Acquire Immune Deficiency Syndrome

Human immunodeficiency virus (HIV) is the virus that is responsible for causing acquired immune deficiency syndrome (AIDS). The virus destroys or impairs cells of the immune system and progressively destroys the body's ability to fight infections and certain cancers. In adults and adolescents, HIV is most commonly spread by sexual contact with an infected partner. In the US, nearly all HIV infections in children under the age of 13 are from vertical transmission, which means the virus is passed to the child when they are in their mother's womb or as they pass through the birth canal. The virus has also been detected in breast milk. Before 1985, a small group of children were infected with the virus by contaminated blood products.

These are infections that take advantage of a weakened immune system and include:

  • Pneumocystis carinii pneumonia
  • Toxoplasmosis
  • Tuberculosis
  • Extreme weight loss and wasting; exacerbated by diarrhea which can be experienced in up to 90% of HIV patients worldwide
  • Meningitis and other brain infections
  • Fungal infections
  • Syphilis
  • Malignancies such as lymphoma, cervical cancer, and
  • Kaposi's Sarcoma

The total number of people diagnosed with AIDS in the USA is fast approaching one million. This total increases by more than 40,000 each year.

Around 47% of all people diagnosed with AIDS were probably infected with HIV through male-to-male sexual contact, while people exposed through heterosexual contact comprise around 17% of the total. Since the beginning of the epidemic, the number of heterosexual infections has increased dramatically. According to CDC estimates, heterosexual contact led to about one third of new AIDS diagnoses and one third of new HIV diagnoses in 2005.Around 19% of all adults and adolescents diagnosed with AIDS have been female. Among new AIDS diagnoses in 2005, this proportion was 27%.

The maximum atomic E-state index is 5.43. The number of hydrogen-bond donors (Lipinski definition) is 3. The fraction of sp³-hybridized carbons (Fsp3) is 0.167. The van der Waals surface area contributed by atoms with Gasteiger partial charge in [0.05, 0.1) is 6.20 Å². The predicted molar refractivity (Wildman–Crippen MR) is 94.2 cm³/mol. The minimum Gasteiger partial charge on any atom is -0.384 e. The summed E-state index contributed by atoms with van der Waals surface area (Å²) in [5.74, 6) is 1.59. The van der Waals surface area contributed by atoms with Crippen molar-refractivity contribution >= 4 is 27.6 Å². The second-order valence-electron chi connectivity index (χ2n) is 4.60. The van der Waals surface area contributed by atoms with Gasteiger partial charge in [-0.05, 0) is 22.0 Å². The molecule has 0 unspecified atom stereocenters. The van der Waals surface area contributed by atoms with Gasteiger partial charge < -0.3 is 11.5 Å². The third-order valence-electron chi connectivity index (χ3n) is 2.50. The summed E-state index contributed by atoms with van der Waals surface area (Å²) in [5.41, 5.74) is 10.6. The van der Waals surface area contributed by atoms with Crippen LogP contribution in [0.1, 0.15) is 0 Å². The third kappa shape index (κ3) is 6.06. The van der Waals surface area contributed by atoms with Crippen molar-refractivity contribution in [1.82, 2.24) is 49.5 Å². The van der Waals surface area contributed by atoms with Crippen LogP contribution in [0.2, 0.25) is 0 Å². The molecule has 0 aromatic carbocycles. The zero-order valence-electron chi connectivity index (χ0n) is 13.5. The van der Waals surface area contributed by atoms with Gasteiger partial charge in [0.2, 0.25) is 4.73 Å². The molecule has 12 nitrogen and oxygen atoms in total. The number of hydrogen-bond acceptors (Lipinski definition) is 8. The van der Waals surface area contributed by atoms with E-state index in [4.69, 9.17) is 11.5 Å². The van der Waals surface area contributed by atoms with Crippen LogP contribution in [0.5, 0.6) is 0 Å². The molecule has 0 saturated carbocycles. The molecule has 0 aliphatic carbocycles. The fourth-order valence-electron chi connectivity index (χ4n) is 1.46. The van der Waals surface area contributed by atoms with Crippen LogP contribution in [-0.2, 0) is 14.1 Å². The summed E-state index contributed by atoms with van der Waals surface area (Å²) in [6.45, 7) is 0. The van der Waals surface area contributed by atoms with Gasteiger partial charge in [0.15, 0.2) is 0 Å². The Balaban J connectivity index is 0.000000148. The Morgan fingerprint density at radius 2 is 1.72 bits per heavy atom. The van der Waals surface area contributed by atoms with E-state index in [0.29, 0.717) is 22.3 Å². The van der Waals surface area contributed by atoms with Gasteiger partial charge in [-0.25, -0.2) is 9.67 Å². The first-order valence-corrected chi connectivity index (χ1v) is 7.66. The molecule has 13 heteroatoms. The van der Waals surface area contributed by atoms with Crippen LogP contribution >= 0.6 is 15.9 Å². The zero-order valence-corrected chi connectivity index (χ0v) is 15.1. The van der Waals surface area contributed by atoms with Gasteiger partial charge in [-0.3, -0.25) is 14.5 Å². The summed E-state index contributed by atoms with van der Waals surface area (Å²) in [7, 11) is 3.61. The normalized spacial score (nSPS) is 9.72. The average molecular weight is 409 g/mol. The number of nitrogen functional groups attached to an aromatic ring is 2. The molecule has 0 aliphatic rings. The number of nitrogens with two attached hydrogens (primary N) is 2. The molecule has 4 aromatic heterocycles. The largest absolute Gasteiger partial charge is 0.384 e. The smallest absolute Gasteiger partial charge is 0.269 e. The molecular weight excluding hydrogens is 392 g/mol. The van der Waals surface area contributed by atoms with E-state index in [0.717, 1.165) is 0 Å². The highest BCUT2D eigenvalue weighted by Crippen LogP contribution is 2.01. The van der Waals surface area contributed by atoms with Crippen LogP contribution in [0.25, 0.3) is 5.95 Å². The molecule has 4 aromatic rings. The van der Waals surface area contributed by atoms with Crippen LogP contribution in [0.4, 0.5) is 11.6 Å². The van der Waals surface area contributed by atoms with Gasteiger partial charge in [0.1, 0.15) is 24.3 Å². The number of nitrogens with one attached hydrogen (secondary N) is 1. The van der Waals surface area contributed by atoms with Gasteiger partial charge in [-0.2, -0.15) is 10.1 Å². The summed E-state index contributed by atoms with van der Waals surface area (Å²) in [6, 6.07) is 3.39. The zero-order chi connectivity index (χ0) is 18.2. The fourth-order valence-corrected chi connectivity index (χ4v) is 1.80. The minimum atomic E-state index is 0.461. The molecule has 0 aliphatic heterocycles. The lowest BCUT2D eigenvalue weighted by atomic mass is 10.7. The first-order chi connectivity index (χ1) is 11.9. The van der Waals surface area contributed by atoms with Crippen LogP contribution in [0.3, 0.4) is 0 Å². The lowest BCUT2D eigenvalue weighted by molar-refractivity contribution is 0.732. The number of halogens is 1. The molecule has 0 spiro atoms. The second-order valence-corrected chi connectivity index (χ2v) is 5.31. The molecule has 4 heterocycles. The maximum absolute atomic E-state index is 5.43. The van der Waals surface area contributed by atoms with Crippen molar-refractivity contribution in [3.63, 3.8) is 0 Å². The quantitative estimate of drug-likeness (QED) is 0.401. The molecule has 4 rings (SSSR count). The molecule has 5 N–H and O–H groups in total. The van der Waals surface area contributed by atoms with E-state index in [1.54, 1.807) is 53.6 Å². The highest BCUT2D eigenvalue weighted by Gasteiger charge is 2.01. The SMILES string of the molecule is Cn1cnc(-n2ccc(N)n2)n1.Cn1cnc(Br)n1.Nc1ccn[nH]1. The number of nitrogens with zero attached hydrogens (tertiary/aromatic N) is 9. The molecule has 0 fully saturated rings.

In Argentina the HIV hasn’t already spread as in Africa or Europe. In 2005 there where 4300 deaths due to AIDS, but there are no children (ages 0-15) living HIV/AIDS. Also the 28% of the women between 15 and 49 have HIV/AIDS. There are a very little percentage of adults living with HIV/AIDS, only de 0.6% by the end of 2005.

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  • Sexual contact - unprotected vaginal or anal sex. Only condoms provide 'all-in-one' protection from pregnancy and sexually transmitted infections including HIV.
  • Direct innoculation of the virus - for example infection through contaminated needles
  • Contaminated blood products / transplanted organs.
  • An infected mother may sometimes pass the virus to her developing fetus during the birth or breast milk.

How HIV damages the immune system (pag 420, Biology principles and processes ROBerts 574)

Socio-Economic impacts

Economic impacts

Economic Impact in Africa


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